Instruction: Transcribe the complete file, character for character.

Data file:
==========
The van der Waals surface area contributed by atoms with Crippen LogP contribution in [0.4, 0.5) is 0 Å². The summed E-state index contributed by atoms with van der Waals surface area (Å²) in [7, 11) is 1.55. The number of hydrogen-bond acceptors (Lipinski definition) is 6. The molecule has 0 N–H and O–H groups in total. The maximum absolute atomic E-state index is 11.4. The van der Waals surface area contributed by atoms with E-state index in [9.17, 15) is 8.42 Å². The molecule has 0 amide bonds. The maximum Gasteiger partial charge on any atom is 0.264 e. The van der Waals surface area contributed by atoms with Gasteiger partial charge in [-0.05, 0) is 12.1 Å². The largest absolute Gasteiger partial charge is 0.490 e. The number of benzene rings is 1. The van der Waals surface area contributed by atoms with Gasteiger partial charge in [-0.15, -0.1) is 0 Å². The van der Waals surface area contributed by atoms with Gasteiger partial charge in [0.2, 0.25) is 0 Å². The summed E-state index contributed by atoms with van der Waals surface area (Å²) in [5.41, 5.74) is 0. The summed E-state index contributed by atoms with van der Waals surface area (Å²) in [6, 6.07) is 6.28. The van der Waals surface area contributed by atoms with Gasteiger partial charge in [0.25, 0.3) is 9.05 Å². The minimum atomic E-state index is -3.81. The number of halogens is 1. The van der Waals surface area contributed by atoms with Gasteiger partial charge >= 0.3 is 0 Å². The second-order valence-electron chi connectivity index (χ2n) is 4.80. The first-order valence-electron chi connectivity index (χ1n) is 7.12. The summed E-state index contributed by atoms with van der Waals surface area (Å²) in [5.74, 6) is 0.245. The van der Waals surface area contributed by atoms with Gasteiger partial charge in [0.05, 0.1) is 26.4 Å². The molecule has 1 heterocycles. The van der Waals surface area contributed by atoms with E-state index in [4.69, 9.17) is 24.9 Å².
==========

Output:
The van der Waals surface area contributed by atoms with Crippen LogP contribution in [0.4, 0.5) is 0 Å². The summed E-state index contributed by atoms with van der Waals surface area (Å²) in [7, 11) is 1.55. The number of hydrogen-bond acceptors (Lipinski definition) is 6. The molecule has 0 N–H and O–H groups in total. The maximum absolute atomic E-state index is 11.4. The van der Waals surface area contributed by atoms with E-state index in [9.17, 15) is 8.42 Å². The molecule has 0 amide bonds. The maximum Gasteiger partial charge on any atom is 0.264 e. The van der Waals surface area contributed by atoms with Gasteiger partial charge in [-0.05, 0) is 12.1 Å². The largest absolute Gasteiger partial charge is 0.490 e. The number of benzene rings is 1. The van der Waals surface area contributed by atoms with Gasteiger partial charge in [-0.15, -0.1) is 0 Å². The van der Waals surface area contributed by atoms with Gasteiger partial charge in [0.2, 0.25) is 0 Å². The summed E-state index contributed by atoms with van der Waals surface area (Å²) in [5.41, 5.74) is 0. The summed E-state index contributed by atoms with van der Waals surface area (Å²) in [6, 6.07) is 6.28. The van der Waals surface area contributed by atoms with Gasteiger partial charge in [0.25, 0.3) is 9.05 Å². The minimum atomic E-state index is -3.81. The number of halogens is 1. The van der Waals surface area contributed by atoms with Gasteiger partial charge >= 0.3 is 0 Å². The second-order valence-electron chi connectivity index (χ2n) is 4.80. The first-order valence-electron chi connectivity index (χ1n) is 7.12. The summed E-state index contributed by atoms with van der Waals surface area (Å²) in [5.74, 6) is 0.245. The van der Waals surface area contributed by atoms with Gasteiger partial charge in [0.05, 0.1) is 26.4 Å². The molecule has 1 heterocycles. The van der Waals surface area contributed by atoms with E-state index in [4.69, 9.17) is 24.9 Å².